CCU/CCS: A key component for the energy transition?
To achieve the goal of climate-neutral industry, there are many who are pinning their hopes on carbon capture, utilization and storage. Using this approach, heavy industry in particular can significantly reduce its relatively high emissions.
In addition to utilities and the transport sector, industry in particular produces considerable amounts of CO2. Roughly a quarter of CO2 emissions produced by industry can be traced back to production processes such as those in iron and steel production, lime and cement production or in basic chemicals. According to experts, these so-called process emissions, which are difficult to avoid, are among the greatest impediments to climate-neutral industry.
CCU and CCS technologies can make a significant contribution to overcoming this challenge: carbon capture and utilization (CCU) and carbon capture and storage (CCS) which focuses on the safe and permanent storage of CO2 in deep geological rock formations. Both technologies have in common the initial capture of emissions, their purification and preparation for transport. “Carbon capture is particularly suitable for large industrial plants, because here it is difficult to fully replace fossil fuels in the foreseeable future,” says Massimo Pardocchi, Global Development Director Projects at Bilfinger. For the subsequent transport – preferably through a pipeline for safety and economic reasons – capture itself is not the only important factor: “For the gas mix to start the journey to its destination, it must also be strongly compressed using liquefaction and/or cooling,” says Pardocchi.
Wide range of possible uses
If the CO2 is to be utilized further (CCU), very different recipients come into consideration. While in Germany, for example, it is mainly the chemical industry that depends on a supply of carbon, in the Netherlands significant quantities of CO2 are also delivered to greenhouses. Carbon can also be captured in waste-to-energy plants and utilized for the production of sodium bicarbonate, which is required in the flue gas cleaning process: “This can both save valuable raw materials
and reduce carbon emissions,” says Pardocchi. There is also promising experience with the reuse of CO2 in the production of alternative fuels, plastics and chemicals: “All these alternatives are contributing to the ultimate goal of a future circular economy where CO2 is produced, captured and recycled back to the market.”
Suitable sites for the permanent carbon storage (CCS) include depleted oil and gas fields that would otherwise be shut down by the operating companies as well as rock layers containing salt water – so-called saline aquifers. They are located in the geological subsurface at a depth of about 1,000 to 4,000 meters. In Europe, the largest storage capacities are located beneath the North Sea and the Norwegian Sea: they have natural geological structures and combined offer enough space for the storage of more than 200 billion tonnes of CO2.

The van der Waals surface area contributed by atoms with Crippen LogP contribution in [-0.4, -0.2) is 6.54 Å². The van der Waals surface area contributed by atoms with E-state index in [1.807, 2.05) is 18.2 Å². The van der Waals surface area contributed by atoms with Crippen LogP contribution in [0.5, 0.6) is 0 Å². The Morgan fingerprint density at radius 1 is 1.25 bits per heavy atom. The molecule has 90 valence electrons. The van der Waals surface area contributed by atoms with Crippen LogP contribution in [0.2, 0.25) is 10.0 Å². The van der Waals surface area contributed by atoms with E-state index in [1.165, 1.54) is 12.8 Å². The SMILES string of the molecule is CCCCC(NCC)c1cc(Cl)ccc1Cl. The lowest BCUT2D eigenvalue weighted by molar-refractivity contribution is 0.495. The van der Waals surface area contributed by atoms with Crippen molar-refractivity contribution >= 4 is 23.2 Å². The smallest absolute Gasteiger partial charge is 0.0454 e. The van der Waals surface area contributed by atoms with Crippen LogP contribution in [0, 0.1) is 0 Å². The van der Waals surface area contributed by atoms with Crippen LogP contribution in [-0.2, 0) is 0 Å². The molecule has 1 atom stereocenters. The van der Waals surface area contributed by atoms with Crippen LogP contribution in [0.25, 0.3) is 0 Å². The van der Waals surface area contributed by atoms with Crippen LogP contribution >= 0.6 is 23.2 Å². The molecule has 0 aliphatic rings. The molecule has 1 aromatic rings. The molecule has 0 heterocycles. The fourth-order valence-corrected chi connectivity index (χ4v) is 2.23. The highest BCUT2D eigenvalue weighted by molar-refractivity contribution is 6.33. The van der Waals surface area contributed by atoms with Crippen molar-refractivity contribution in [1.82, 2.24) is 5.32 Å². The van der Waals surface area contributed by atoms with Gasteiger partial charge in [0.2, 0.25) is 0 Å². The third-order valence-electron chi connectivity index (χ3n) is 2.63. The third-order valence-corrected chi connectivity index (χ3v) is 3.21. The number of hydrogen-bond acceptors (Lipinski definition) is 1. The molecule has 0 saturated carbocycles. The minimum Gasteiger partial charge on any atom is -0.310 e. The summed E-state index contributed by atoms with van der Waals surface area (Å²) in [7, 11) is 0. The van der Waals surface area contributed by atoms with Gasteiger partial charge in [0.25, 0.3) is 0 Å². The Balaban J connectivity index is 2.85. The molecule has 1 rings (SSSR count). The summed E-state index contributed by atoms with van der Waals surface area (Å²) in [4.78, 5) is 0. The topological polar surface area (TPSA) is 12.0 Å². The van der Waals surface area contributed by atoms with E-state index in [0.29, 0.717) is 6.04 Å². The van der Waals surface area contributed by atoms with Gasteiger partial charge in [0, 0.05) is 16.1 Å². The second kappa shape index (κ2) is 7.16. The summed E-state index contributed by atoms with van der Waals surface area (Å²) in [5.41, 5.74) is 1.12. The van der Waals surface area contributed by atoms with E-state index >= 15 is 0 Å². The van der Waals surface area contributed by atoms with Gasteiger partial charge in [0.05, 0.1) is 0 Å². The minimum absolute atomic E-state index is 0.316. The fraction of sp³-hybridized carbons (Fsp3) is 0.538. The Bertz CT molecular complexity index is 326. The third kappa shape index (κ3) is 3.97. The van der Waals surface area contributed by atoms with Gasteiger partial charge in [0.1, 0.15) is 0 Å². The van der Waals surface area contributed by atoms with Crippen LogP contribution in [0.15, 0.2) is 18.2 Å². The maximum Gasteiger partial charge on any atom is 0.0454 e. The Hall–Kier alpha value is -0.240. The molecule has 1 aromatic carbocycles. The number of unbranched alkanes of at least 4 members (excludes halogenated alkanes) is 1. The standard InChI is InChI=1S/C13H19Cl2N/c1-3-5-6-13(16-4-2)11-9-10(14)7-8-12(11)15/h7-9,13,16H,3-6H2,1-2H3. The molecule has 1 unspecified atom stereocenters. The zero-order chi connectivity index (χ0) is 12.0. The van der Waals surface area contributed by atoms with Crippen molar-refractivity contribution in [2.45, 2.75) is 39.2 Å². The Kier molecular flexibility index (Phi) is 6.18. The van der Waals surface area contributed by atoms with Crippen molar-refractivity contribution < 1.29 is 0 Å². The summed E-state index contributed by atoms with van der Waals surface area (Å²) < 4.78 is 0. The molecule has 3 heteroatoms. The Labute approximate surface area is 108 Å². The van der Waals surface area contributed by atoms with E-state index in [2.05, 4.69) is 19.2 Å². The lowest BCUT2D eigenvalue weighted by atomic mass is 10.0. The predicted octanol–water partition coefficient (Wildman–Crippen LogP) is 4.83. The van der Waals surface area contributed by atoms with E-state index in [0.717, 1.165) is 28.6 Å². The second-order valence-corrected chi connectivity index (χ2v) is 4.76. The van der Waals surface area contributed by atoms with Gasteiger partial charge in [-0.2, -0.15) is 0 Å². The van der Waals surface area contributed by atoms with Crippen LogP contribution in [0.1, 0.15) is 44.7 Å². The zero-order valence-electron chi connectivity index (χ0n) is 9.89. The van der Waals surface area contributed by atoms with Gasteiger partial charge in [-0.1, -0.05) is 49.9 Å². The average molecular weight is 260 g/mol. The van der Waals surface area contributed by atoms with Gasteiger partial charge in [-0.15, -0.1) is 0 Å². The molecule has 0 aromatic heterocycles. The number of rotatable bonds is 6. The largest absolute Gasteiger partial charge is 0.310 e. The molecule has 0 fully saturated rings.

Increasing requirements for carbon-neutral production
Whether and to what extent this potential will be used in the future is currently still the subject of pilot and research projects as well as climate policy discussions in many European countries. “The fact is that requirements for carbon-neutral production are increasing and society must face up to this problem,” says Pardocchi. “And because we are already obligated to achieve a significant CO2 reduction in 2030, immediate action is needed. CCS is most certainly one solution that can be implemented directly, and such an implementation is important, as is the avoidance of emissions and the use of carbon-free fuels such as hydrogen,” the Bilfinger manager is convinced. “For this reason, it is recommended that operators of larger industrial plants in particular take a close look at this technology, evaluate its potential and derive roadmaps for its possible use.”
Storage of CO2 under the North Sea
Several countries bordering the North Sea, including as Norway, the Netherlands, Belgium and the UK, have launched pilot projects to store CO2 under the North Sea floor. One of the world’s largest and most advanced projects of this kind is the Porthos project: a facility is currently being built in the port of Rotterdam to combine carbon emissions captured by industry, compress, transport and store them in gas fields under the North Sea that are no longer in use. Bilfinger is providing various services for the Porthos project, including development of a simulation model for the complete system and also supporting the engineering for parts of the project.